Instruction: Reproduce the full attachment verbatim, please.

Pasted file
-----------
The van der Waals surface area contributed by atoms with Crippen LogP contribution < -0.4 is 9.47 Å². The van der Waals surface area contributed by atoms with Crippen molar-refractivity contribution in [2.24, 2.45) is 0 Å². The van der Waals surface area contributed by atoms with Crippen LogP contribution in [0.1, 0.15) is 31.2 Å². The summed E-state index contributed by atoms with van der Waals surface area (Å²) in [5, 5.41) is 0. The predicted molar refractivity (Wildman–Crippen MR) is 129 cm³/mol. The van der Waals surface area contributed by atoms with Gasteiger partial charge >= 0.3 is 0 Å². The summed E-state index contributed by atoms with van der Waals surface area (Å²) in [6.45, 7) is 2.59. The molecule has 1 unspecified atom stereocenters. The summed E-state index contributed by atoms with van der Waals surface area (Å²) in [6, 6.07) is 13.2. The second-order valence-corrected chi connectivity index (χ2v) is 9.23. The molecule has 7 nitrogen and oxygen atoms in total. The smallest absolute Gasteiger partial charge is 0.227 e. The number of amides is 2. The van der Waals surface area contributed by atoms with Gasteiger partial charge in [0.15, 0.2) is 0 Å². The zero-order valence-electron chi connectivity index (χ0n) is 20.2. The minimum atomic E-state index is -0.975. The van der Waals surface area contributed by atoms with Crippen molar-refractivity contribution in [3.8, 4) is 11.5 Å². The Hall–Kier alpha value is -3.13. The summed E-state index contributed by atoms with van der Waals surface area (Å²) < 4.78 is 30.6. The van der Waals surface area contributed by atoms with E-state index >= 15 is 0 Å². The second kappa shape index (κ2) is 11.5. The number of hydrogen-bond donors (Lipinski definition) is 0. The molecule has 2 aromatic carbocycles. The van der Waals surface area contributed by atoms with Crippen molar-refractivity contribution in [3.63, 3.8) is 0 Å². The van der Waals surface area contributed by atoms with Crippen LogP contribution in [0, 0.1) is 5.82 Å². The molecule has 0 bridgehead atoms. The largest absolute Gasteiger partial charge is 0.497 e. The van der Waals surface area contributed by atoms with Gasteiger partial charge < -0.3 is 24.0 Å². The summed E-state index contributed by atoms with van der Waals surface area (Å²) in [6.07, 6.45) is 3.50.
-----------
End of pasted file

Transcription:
The van der Waals surface area contributed by atoms with Crippen LogP contribution < -0.4 is 9.47 Å². The van der Waals surface area contributed by atoms with Crippen molar-refractivity contribution in [2.24, 2.45) is 0 Å². The van der Waals surface area contributed by atoms with Crippen LogP contribution in [0.1, 0.15) is 31.2 Å². The summed E-state index contributed by atoms with van der Waals surface area (Å²) in [5, 5.41) is 0. The predicted molar refractivity (Wildman–Crippen MR) is 129 cm³/mol. The van der Waals surface area contributed by atoms with Gasteiger partial charge >= 0.3 is 0 Å². The summed E-state index contributed by atoms with van der Waals surface area (Å²) in [6.45, 7) is 2.59. The molecule has 1 unspecified atom stereocenters. The summed E-state index contributed by atoms with van der Waals surface area (Å²) in [6, 6.07) is 13.2. The second-order valence-corrected chi connectivity index (χ2v) is 9.23. The molecule has 7 nitrogen and oxygen atoms in total. The smallest absolute Gasteiger partial charge is 0.227 e. The number of amides is 2. The van der Waals surface area contributed by atoms with Gasteiger partial charge in [0.15, 0.2) is 0 Å². The zero-order valence-electron chi connectivity index (χ0n) is 20.2. The minimum atomic E-state index is -0.975. The van der Waals surface area contributed by atoms with Crippen molar-refractivity contribution in [3.8, 4) is 11.5 Å². The Hall–Kier alpha value is -3.13. The summed E-state index contributed by atoms with van der Waals surface area (Å²) < 4.78 is 30.6. The van der Waals surface area contributed by atoms with E-state index >= 15 is 0 Å². The second kappa shape index (κ2) is 11.5. The number of hydrogen-bond donors (Lipinski definition) is 0. The molecule has 2 aromatic carbocycles. The van der Waals surface area contributed by atoms with Crippen molar-refractivity contribution in [3.63, 3.8) is 0 Å². The van der Waals surface area contributed by atoms with Crippen LogP contribution in [0, 0.1) is 5.82 Å². The molecule has 0 bridgehead atoms. The largest absolute Gasteiger partial charge is 0.497 e. The van der Waals surface area contributed by atoms with Gasteiger partial charge < -0.3 is 24.0 Å². The summed E-state index contributed by atoms with van der Waals surface area (Å²) in [6.07, 6.45) is 3.50.